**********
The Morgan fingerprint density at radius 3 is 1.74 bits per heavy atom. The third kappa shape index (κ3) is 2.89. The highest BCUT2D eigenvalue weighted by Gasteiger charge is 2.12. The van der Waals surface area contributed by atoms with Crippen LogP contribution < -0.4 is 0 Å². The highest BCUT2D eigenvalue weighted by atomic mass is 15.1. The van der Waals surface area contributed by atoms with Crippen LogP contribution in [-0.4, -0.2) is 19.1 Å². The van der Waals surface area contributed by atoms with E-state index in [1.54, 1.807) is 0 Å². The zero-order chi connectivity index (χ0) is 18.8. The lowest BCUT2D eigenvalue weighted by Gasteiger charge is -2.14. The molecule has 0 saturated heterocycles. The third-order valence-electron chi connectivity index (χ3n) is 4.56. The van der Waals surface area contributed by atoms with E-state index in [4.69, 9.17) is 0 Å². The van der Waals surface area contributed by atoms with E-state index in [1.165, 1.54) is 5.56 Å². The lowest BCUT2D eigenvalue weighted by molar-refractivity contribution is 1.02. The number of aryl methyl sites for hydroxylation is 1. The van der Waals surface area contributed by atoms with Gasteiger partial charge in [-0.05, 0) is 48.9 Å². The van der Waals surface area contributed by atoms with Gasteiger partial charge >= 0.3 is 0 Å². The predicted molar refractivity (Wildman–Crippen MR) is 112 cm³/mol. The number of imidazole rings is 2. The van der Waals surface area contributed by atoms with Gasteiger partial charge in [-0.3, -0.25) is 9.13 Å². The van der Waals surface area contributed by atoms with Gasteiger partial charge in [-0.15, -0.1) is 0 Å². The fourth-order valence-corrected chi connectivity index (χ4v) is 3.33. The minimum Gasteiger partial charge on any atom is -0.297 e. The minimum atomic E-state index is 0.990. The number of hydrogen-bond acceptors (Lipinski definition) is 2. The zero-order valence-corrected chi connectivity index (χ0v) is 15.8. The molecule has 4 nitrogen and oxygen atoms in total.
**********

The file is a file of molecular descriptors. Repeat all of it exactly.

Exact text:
The Morgan fingerprint density at radius 3 is 1.74 bits per heavy atom. The third kappa shape index (κ3) is 2.89. The highest BCUT2D eigenvalue weighted by Gasteiger charge is 2.12. The van der Waals surface area contributed by atoms with Crippen LogP contribution < -0.4 is 0 Å². The highest BCUT2D eigenvalue weighted by atomic mass is 15.1. The van der Waals surface area contributed by atoms with Crippen LogP contribution in [-0.4, -0.2) is 19.1 Å². The van der Waals surface area contributed by atoms with E-state index in [1.54, 1.807) is 0 Å². The zero-order chi connectivity index (χ0) is 18.8. The lowest BCUT2D eigenvalue weighted by Gasteiger charge is -2.14. The molecule has 0 saturated heterocycles. The third-order valence-electron chi connectivity index (χ3n) is 4.56. The van der Waals surface area contributed by atoms with E-state index in [4.69, 9.17) is 0 Å². The van der Waals surface area contributed by atoms with E-state index in [1.165, 1.54) is 5.56 Å². The lowest BCUT2D eigenvalue weighted by molar-refractivity contribution is 1.02. The number of aryl methyl sites for hydroxylation is 1. The van der Waals surface area contributed by atoms with Gasteiger partial charge in [-0.05, 0) is 48.9 Å². The van der Waals surface area contributed by atoms with Gasteiger partial charge >= 0.3 is 0 Å². The predicted molar refractivity (Wildman–Crippen MR) is 112 cm³/mol. The number of imidazole rings is 2. The van der Waals surface area contributed by atoms with Gasteiger partial charge in [-0.3, -0.25) is 9.13 Å². The van der Waals surface area contributed by atoms with Gasteiger partial charge in [-0.15, -0.1) is 0 Å². The fourth-order valence-corrected chi connectivity index (χ4v) is 3.33. The minimum Gasteiger partial charge on any atom is -0.297 e. The minimum atomic E-state index is 0.990. The number of hydrogen-bond acceptors (Lipinski definition) is 2. The zero-order valence-corrected chi connectivity index (χ0v) is 15.8. The molecule has 4 nitrogen and oxygen atoms in total.